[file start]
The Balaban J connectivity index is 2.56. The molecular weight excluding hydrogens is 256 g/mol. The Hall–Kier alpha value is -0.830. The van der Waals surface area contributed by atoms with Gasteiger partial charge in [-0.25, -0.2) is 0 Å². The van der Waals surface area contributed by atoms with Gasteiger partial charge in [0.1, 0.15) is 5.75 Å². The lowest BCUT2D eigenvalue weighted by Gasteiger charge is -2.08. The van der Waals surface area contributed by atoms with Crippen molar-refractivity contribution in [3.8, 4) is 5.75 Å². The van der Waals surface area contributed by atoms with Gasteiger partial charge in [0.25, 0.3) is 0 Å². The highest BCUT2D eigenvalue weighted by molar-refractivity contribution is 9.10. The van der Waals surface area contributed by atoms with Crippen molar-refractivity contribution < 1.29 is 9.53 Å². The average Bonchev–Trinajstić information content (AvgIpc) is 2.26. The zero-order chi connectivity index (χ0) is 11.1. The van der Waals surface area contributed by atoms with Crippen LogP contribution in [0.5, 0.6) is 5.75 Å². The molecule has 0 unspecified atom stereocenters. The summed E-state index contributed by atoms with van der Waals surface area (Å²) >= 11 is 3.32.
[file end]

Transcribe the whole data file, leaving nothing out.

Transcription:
The Balaban J connectivity index is 2.56. The molecular weight excluding hydrogens is 256 g/mol. The Hall–Kier alpha value is -0.830. The van der Waals surface area contributed by atoms with Gasteiger partial charge in [-0.25, -0.2) is 0 Å². The van der Waals surface area contributed by atoms with Gasteiger partial charge in [0.1, 0.15) is 5.75 Å². The lowest BCUT2D eigenvalue weighted by Gasteiger charge is -2.08. The van der Waals surface area contributed by atoms with Crippen molar-refractivity contribution in [3.8, 4) is 5.75 Å². The van der Waals surface area contributed by atoms with Gasteiger partial charge in [0.25, 0.3) is 0 Å². The highest BCUT2D eigenvalue weighted by molar-refractivity contribution is 9.10. The van der Waals surface area contributed by atoms with Crippen molar-refractivity contribution < 1.29 is 9.53 Å². The average Bonchev–Trinajstić information content (AvgIpc) is 2.26. The zero-order chi connectivity index (χ0) is 11.1. The van der Waals surface area contributed by atoms with Crippen LogP contribution in [0.5, 0.6) is 5.75 Å². The molecule has 0 unspecified atom stereocenters. The summed E-state index contributed by atoms with van der Waals surface area (Å²) >= 11 is 3.32.